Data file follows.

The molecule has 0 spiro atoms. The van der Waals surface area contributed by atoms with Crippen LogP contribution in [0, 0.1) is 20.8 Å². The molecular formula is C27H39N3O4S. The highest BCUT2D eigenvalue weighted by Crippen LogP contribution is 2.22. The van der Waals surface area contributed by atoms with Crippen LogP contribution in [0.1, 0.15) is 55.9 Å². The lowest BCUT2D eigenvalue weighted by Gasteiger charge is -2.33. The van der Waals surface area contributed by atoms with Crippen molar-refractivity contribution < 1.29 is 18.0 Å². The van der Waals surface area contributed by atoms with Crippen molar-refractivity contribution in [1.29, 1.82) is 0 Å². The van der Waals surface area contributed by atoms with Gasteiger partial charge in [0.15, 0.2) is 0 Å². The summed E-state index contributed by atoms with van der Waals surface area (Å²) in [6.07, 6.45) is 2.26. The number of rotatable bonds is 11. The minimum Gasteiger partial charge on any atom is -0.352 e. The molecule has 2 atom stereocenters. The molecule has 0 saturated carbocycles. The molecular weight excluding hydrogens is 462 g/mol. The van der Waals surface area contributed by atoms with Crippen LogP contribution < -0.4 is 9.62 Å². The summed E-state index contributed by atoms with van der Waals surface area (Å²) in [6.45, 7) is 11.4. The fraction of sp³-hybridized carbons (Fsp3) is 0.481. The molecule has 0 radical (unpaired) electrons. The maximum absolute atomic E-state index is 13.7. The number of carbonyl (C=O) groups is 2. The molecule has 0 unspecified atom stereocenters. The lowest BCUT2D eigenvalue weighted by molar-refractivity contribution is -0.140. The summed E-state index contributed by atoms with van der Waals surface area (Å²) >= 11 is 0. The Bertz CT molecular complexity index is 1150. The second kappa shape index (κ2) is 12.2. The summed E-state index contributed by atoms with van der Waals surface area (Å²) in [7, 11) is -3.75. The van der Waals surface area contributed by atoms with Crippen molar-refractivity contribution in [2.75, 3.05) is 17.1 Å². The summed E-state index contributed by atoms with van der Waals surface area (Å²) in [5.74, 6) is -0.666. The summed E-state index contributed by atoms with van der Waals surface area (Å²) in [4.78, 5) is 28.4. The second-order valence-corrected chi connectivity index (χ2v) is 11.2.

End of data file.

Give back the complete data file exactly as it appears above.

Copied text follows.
The molecule has 0 spiro atoms. The van der Waals surface area contributed by atoms with Crippen LogP contribution in [0, 0.1) is 20.8 Å². The molecular formula is C27H39N3O4S. The highest BCUT2D eigenvalue weighted by Crippen LogP contribution is 2.22. The van der Waals surface area contributed by atoms with Crippen LogP contribution in [0.1, 0.15) is 55.9 Å². The lowest BCUT2D eigenvalue weighted by Gasteiger charge is -2.33. The van der Waals surface area contributed by atoms with Crippen molar-refractivity contribution < 1.29 is 18.0 Å². The van der Waals surface area contributed by atoms with Crippen molar-refractivity contribution in [1.29, 1.82) is 0 Å². The van der Waals surface area contributed by atoms with Gasteiger partial charge in [0.15, 0.2) is 0 Å². The summed E-state index contributed by atoms with van der Waals surface area (Å²) in [6.07, 6.45) is 2.26. The number of rotatable bonds is 11. The minimum Gasteiger partial charge on any atom is -0.352 e. The molecule has 2 atom stereocenters. The molecule has 0 saturated carbocycles. The molecular weight excluding hydrogens is 462 g/mol. The van der Waals surface area contributed by atoms with Crippen LogP contribution < -0.4 is 9.62 Å². The summed E-state index contributed by atoms with van der Waals surface area (Å²) in [6.45, 7) is 11.4. The fraction of sp³-hybridized carbons (Fsp3) is 0.481. The molecule has 0 radical (unpaired) electrons. The maximum absolute atomic E-state index is 13.7. The number of carbonyl (C=O) groups is 2. The molecule has 0 unspecified atom stereocenters. The lowest BCUT2D eigenvalue weighted by molar-refractivity contribution is -0.140. The summed E-state index contributed by atoms with van der Waals surface area (Å²) >= 11 is 0. The Bertz CT molecular complexity index is 1150. The second kappa shape index (κ2) is 12.2. The summed E-state index contributed by atoms with van der Waals surface area (Å²) in [7, 11) is -3.75. The van der Waals surface area contributed by atoms with Crippen molar-refractivity contribution in [2.75, 3.05) is 17.1 Å². The summed E-state index contributed by atoms with van der Waals surface area (Å²) in [5.74, 6) is -0.666. The summed E-state index contributed by atoms with van der Waals surface area (Å²) in [4.78, 5) is 28.4. The second-order valence-corrected chi connectivity index (χ2v) is 11.2.